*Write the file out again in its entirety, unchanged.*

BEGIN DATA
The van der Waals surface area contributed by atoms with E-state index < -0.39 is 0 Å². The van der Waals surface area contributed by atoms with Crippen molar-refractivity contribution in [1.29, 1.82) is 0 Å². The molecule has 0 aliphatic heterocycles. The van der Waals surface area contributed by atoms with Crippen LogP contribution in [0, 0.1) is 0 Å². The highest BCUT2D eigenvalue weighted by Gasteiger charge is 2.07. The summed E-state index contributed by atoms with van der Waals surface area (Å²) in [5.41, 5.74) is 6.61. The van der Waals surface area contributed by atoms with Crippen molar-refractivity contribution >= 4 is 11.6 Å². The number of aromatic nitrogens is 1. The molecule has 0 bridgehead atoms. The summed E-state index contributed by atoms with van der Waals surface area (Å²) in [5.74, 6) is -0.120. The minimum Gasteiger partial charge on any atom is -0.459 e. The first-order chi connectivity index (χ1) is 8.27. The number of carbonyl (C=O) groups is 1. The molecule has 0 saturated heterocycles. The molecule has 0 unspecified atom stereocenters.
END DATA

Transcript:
The van der Waals surface area contributed by atoms with E-state index < -0.39 is 0 Å². The van der Waals surface area contributed by atoms with Crippen molar-refractivity contribution in [1.29, 1.82) is 0 Å². The molecule has 0 aliphatic heterocycles. The van der Waals surface area contributed by atoms with Crippen LogP contribution in [0, 0.1) is 0 Å². The highest BCUT2D eigenvalue weighted by Gasteiger charge is 2.07. The summed E-state index contributed by atoms with van der Waals surface area (Å²) in [5.41, 5.74) is 6.61. The van der Waals surface area contributed by atoms with Crippen molar-refractivity contribution >= 4 is 11.6 Å². The number of aromatic nitrogens is 1. The molecule has 0 bridgehead atoms. The summed E-state index contributed by atoms with van der Waals surface area (Å²) in [5.74, 6) is -0.120. The minimum Gasteiger partial charge on any atom is -0.459 e. The first-order chi connectivity index (χ1) is 8.27. The number of carbonyl (C=O) groups is 1. The molecule has 0 saturated heterocycles. The molecule has 0 unspecified atom stereocenters.